India is now in the unlocking phase and the Union government has directed states to evolve their own unlocking strategies to minimize restrictions and boost economic activity. The strategy for unlocking has to keep a balance between loss of lives through infection and loss of livelihoods due to economic slowdown.

A strategy needs to be adopted which separates, segregates and protects the vulnerable (mostly the old and those suffering from diabetic and hear- related ailments) from Covid and simultaneously opens the economy to others to ensure livelihoods. The segregation strategy should note the fact that the people whose lives are vulnerable due to Covid are different from those whose livelihoods are at risk from lockdown, although there are some overlaps. The recent relaxation of lockdown provided the much needed breathing space for the poor, but it appears that corona cases have increased sharply as a result. Many state governments are now weighing the options of further lockdowns to keep a balance between direct loss to lives and indirect loss to livelihoods. It is important to count the people who are vulnerable to Covid and who are at risk of loss of livelihoods due to the lockdown in order to evolve a balanced and calibrated strategy.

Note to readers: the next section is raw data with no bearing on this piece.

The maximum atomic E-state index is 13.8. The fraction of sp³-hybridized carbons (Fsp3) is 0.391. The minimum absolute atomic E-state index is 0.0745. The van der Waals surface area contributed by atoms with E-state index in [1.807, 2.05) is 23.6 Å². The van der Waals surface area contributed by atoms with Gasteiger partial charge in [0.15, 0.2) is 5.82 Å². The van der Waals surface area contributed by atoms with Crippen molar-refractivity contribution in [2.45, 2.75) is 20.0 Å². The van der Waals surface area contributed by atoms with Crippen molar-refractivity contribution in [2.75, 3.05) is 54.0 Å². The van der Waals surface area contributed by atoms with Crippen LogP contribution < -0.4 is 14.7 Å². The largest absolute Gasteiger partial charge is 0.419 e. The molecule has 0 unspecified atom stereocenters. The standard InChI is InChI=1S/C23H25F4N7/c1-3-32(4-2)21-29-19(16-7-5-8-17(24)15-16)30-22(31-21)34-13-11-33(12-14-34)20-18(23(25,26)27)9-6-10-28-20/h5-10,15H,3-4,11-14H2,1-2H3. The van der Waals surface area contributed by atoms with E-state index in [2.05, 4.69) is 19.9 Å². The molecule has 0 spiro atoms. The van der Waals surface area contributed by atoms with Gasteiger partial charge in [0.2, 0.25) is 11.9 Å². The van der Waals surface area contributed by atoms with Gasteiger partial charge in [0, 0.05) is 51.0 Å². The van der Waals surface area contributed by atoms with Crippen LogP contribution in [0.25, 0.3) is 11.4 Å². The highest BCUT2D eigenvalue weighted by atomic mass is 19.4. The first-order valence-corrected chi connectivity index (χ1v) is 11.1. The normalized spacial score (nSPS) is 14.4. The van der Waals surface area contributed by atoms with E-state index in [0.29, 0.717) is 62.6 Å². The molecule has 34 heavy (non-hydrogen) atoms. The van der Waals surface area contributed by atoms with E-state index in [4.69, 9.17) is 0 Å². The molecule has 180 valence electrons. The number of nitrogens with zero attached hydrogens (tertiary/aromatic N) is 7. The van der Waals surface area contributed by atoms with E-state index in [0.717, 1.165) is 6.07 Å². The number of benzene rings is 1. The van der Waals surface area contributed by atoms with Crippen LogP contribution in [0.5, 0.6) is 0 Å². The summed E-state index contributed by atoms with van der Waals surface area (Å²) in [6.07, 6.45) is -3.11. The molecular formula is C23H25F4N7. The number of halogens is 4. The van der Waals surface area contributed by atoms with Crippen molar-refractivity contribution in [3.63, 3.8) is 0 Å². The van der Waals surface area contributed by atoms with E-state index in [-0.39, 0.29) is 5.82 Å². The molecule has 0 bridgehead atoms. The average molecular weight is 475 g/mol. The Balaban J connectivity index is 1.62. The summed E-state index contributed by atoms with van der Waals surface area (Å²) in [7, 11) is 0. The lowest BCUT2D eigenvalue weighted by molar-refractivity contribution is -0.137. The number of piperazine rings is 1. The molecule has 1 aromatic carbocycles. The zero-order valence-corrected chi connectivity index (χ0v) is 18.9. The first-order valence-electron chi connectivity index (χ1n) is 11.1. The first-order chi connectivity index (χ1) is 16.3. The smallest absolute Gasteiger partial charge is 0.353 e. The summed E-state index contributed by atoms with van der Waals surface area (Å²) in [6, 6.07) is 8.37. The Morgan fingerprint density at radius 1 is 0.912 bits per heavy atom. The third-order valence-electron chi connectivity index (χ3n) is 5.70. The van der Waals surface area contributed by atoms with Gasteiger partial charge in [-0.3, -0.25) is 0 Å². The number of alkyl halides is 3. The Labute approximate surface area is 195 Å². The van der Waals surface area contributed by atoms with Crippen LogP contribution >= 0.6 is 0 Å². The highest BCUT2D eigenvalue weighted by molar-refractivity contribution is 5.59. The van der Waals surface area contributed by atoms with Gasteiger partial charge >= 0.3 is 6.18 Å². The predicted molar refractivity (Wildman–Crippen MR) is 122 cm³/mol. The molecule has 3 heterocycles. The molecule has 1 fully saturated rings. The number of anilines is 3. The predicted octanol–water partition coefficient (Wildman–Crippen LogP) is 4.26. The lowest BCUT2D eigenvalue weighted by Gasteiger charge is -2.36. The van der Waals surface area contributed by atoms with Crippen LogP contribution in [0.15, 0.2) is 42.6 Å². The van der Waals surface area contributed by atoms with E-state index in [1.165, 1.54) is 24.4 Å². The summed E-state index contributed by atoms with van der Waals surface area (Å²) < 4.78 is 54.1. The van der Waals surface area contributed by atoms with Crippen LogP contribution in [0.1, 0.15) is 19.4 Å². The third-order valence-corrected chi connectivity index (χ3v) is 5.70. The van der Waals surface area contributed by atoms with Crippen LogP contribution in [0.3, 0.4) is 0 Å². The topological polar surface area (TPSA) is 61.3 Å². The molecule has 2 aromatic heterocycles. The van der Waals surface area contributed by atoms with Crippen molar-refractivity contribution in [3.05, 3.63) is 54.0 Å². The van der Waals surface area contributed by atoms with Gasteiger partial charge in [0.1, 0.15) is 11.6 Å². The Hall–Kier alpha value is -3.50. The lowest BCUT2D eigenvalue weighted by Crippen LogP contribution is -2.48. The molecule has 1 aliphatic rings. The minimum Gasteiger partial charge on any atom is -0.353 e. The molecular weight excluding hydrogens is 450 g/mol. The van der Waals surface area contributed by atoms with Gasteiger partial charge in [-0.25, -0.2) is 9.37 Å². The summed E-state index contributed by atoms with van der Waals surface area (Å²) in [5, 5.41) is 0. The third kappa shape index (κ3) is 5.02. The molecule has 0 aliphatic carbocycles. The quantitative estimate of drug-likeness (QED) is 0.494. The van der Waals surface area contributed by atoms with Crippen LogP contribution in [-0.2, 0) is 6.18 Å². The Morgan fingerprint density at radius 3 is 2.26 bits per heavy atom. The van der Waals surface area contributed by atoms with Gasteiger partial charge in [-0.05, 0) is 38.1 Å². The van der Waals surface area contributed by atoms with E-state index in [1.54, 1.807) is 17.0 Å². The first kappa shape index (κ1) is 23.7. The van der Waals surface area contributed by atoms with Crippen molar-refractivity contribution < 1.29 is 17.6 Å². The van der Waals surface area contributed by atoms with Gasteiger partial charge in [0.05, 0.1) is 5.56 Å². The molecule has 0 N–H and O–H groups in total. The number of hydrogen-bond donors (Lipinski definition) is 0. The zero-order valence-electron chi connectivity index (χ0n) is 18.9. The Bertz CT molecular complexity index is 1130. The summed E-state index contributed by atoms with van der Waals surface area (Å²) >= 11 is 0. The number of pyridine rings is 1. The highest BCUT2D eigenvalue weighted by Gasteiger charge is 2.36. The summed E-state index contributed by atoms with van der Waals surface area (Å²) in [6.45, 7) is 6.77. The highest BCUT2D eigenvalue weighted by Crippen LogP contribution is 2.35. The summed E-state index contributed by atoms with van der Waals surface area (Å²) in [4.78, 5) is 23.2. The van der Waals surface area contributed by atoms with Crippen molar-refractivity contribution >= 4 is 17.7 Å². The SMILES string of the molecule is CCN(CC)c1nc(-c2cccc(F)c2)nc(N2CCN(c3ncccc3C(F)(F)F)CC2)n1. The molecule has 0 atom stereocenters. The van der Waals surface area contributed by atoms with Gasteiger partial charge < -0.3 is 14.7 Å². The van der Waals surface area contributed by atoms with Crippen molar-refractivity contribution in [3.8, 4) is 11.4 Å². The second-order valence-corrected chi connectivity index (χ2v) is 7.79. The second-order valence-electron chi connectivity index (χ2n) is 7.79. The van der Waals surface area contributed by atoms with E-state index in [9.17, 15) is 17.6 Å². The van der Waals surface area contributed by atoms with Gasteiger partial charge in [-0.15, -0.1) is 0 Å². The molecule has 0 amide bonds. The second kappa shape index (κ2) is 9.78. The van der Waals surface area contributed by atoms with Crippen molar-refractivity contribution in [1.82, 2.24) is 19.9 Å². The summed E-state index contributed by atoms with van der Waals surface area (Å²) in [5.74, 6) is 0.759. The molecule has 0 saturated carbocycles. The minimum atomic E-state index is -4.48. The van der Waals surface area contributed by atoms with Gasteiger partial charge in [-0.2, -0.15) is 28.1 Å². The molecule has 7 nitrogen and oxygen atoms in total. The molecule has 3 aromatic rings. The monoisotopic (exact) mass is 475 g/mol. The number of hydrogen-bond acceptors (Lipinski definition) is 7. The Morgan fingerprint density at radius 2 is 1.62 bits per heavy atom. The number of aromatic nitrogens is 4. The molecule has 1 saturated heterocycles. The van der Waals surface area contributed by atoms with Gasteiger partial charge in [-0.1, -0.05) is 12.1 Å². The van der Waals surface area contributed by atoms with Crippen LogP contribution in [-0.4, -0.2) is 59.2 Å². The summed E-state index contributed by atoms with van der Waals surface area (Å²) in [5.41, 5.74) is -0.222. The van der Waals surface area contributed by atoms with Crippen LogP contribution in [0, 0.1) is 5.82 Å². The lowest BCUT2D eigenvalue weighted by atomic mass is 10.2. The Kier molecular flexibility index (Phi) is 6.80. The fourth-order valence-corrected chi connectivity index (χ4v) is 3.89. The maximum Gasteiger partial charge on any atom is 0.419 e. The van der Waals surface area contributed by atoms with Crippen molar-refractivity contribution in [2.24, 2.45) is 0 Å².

Many studies show that aged people with diabetes, heart and lung related ailments are at risk. A recent Lancet paper found that 1 in 5 people (22 per cent of the global population) worldwide are at risk of severe Covid. The study reached this number by counting individuals with underlying health conditions. In India there are about 17.4 crore people (5.5 crore heart, 6.5 crore diabetic and 5.5 crore lung disease patients) who are at risk. In just six months, there are more than one crore confirmed cases, over half a million have died and the world economy plunged by more than 6 per cent. India’s tally has crossed the 7 lakh mark, the death toll has climbed above 20,000. It indicates fatality rates (deaths as a percentage of total people infected) were 70 per million in the world but 15 per million in India. Given that the testing rate in India is low at 7,300 tests per million, compared to around 100,000 tests/million in Spain or Italy, our actual fatality rates are an overestimation of real figures.